Well, this is unusual; the tune appeared at Mudcat well ahead of the lyrics. The song tells of a poet wandering around meeting beautiful women. I like the lines in the second verse where the woman asks him where are his shirt and his shoes, saying it's seldom she's seen a man wearing a sack for clothing come to court a woman.
The fourth verse tells of women in various places in North Donegal. "Dis" is the same as "beirt" orin Scots Gaelic "dithis", two people. From the notes below, you will gather that people used to sing this song with several verses of this ilk. Nowadays it would seem they choose one verse connected with their own locale. I don't know for sure if Clannad sang the same verses as Albert Fry, but it seems likely.
from singing of Albert Fry, Gael-Linn records:
SEACHRÁN CHAIRN tSIALL
Ar tharraingt siar go Carn tSiail Domh
Go haonach bliantúil na Feil' Muire Mór
Tharla an ainnir as an taobh aniar domh
Is í go cianmhar 'gabhail tharam sa ród
Dar liom féin, ó, gur scar mo chiall uaim
Mar bheinn ag siabhrán nó seal ag ól
Chonachtas domhsa gur dhorcha an ghrian gheal
Le taobh 'ach dealramh 'raibh ina gruaidh mar rós.
Bheannaíos féin go preab don mhaighdean
Agus feasbhaidh céille ní raibh in mo ghlór
D'fhiafair mé féin dí 'raibh aon fhear in Éirinn
A ghlacfadh sí 'e roghainn orm ins an ród
D'fhiafair sí domhsa cá raibh mo léine,
Mo bhuig, mo bhéabar, 's gan fiú na mbróg,
Go mb'annamh a chonaic sise sac mar éideadh
Ar fhear ag bréagadh cailín óg.
A chúileann fáinneach, má thug mé grá duit
Ná cuir i gcás mé fá bheith gan dóigh,
Agus gheobhaidh tú aoibhneas ar hallaí bána,
Fíon na Spáinne gheobhair seal le hól
D'fhiafair sí domhsa an mar siúd ba ghnách liom
Bheith ag siúl na n-ardán ar bheagán stró
Is é dúirt mé léithi nár chleacht mise 'áthrach,
Ach ainnir álainn agus gloinne ar bord.
Níl siúd áit ó iochtar Fhánad
Nach bhfuil mé i ngrá le bean nó dhó
Bean sna Rosa thiar i Mín na Mánrach,
Ó thaobh Ghleann átha' go dtí ' Mhucais mhór
Dis i mBaiollach, dis i mBáineach,
Bean in árainn 's a chois Ghaoth Dobhair,
Ó Leitir Ceanainn go dtí mullach Gháigin
'S go Curraoin Mhánnis a chois an róid.
Mánus Ó Baoill Ceolta Gael 2 (Mercier, 1986) had these same verses
S Ó Baoghill et al Cnuasacht de Cheoltaí Uladh (1944) has 4 verses; the first two are the same as those given above.
Breandán Ó Buachalla Nua Duanaire 2 (Dublin, 1976) has a different but closely related version, based mainly on a manuscript archived. in the Belfast Public Library. The first two verses are very close to those given above. Although he only published 6 verses, ó Buachalla says that most versions have over 20 verses - with many of the verses consisting mainly of names of places the poet has travelled and trades he has pursued.
There are many versions of this song. Ó Buachalla cites a book about the song: S Laoide. Seachrán Chairn tSiadhail (Dublin, 1904), as well as documents in University College Dublin M 20,13 c 1852); the National Library of Ireland G 802, 23 c 1850; Royal Irish Academy 3 B 38, 46 c 1850, and Belfast Public Library (P) XVII, 46 c 1850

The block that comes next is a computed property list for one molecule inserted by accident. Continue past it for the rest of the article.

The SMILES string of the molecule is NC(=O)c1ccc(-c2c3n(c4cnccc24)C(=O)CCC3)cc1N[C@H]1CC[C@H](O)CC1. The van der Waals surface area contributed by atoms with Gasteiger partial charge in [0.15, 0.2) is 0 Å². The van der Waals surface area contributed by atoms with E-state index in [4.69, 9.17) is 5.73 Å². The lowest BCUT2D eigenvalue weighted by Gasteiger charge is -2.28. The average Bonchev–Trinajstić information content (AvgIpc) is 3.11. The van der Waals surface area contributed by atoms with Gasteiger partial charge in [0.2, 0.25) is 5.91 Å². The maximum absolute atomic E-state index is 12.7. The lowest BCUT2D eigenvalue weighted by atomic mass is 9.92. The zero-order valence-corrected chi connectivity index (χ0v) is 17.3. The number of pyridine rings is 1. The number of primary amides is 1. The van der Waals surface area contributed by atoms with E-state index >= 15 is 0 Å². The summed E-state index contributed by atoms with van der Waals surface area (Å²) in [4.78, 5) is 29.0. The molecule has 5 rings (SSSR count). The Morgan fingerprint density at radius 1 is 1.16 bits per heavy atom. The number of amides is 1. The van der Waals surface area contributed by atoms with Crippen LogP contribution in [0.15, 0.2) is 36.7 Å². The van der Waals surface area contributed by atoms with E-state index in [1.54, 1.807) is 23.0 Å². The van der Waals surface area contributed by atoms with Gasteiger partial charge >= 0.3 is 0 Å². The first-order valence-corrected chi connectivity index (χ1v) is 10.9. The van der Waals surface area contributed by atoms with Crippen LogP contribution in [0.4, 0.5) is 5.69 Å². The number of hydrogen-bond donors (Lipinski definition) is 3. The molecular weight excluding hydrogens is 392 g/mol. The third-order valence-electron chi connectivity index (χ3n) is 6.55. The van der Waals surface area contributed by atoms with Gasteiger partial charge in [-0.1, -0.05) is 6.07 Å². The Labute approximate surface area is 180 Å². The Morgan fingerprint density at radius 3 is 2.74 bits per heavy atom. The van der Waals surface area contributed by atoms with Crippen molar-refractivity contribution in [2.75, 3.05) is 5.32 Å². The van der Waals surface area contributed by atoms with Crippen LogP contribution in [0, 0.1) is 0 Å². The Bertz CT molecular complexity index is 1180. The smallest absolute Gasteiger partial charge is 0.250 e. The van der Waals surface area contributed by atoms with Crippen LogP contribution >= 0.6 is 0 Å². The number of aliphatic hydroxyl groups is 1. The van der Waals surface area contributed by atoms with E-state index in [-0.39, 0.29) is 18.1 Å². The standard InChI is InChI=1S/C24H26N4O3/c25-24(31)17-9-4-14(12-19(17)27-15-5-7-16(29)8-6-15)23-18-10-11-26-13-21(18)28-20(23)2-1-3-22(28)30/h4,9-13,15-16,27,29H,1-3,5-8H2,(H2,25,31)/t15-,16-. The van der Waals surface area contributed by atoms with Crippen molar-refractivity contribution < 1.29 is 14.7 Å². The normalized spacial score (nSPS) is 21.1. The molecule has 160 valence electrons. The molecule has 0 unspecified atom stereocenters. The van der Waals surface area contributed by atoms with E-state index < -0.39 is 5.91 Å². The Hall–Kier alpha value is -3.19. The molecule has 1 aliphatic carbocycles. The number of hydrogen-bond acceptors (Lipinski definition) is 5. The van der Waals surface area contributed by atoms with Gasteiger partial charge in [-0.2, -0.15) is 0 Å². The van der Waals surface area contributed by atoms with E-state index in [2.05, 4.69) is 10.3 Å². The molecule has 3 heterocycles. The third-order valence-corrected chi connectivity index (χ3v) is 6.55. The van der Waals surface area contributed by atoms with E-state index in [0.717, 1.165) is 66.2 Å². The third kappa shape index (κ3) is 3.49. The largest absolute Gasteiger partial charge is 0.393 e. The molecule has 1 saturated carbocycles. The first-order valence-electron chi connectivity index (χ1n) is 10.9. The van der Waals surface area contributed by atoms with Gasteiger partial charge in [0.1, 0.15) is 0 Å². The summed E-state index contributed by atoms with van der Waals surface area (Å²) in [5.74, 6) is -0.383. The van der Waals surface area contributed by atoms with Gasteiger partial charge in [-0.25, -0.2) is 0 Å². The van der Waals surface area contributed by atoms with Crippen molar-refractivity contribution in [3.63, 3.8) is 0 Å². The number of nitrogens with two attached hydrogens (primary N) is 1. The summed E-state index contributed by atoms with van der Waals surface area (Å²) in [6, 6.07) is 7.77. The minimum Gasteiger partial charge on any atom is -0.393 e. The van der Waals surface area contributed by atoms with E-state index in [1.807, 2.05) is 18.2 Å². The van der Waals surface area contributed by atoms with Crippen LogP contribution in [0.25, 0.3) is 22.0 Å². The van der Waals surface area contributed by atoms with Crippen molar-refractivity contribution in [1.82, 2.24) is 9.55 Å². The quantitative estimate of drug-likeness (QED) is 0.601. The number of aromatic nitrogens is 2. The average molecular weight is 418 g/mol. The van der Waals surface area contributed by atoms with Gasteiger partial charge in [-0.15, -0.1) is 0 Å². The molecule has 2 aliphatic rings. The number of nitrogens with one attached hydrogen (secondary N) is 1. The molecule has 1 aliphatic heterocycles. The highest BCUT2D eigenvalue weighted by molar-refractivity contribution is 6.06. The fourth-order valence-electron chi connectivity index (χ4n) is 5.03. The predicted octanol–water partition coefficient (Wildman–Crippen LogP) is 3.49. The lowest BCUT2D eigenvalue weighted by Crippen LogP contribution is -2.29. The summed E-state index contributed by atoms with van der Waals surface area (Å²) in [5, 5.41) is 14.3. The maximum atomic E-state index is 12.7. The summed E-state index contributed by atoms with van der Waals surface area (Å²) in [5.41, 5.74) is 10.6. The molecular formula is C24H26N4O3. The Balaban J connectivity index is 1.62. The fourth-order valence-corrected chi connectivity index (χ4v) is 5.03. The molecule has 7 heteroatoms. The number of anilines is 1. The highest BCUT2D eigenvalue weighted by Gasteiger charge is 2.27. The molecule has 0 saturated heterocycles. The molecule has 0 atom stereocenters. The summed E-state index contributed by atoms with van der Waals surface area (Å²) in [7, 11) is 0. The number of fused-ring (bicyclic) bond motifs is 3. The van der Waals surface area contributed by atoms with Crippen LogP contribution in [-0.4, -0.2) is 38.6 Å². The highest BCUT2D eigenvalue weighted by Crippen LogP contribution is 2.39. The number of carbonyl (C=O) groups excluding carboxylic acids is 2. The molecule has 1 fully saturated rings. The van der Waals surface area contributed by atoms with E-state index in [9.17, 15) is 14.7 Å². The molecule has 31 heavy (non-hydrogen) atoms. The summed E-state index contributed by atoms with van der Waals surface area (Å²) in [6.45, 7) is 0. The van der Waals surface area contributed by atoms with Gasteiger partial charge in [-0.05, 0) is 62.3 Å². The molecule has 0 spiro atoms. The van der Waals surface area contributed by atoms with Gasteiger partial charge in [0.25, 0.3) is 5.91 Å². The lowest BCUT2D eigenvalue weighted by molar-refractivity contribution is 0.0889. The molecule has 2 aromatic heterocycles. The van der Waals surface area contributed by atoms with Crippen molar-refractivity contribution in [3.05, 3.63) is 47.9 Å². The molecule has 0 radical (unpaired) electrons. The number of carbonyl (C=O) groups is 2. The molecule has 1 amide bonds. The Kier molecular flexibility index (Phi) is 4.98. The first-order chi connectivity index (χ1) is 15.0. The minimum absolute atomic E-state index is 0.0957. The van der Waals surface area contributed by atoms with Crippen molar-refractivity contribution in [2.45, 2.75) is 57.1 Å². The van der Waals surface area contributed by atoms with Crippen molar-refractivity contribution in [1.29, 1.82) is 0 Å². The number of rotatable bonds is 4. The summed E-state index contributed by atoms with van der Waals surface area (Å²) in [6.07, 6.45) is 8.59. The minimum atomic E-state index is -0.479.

In sources G (National Library) and M (UCD), Art Mac Bionaid wrote that the song was attributed to Micheál ó hIr, while in B (RIA) and P (Belfast Library) it is said that the author was Toireach Rua ó Dónaill . ó Buachalla credits ó Dónaill.
Toirealach Ó /Mac Dónaill who was born near Dungannon, Tyrone early in the 18th century. Little is know about Mac Dónaill but it is said he was killed by a group of soldiers when he was only 23 years old. (B. Ó Buachalla. Nua Duanaire 2. with reference to Ó Muirgheasa. Dhá Chéad de Cheoltaibh Uladh (Dublin, 1934) and é Ó Doibhlin Domhnach Mór (Omagh, 1969)
Éinri Ó Muirgheasa writing about 'seachrán' poetry in "Céad de Cheoltaí Uladh" (1915): "The seachrán like the aisling was a well-known class of composition in Irish poetry. Fairies were supposed to carry human beings all around Ireland in the course of one night, or even as far as Rome and back again. This was called a 'seachrán' or 'straying'. Every district had, up to the beginning of the present generation, stories of such nocturnal travels made by someone in that neighbourhood. But the great use of the Seachrán to the poet was that it enabled him to show off his knowledge of geography. Maps and geographies did not form part of the equipment of a hedge school, so that a knowledge of a number of place-names, and an idea of the location of these places, passed off as something very learned in these days. And the poem itself was more a lesson in geography than anything else. Then many of the poets were of the Goldsmith type, wanderers who had seen many places, and had heard stories from other travellers of the places they had not seen, so that in some of these poems we get characteristic touches in reference to the places that only one who had been to the place could supply."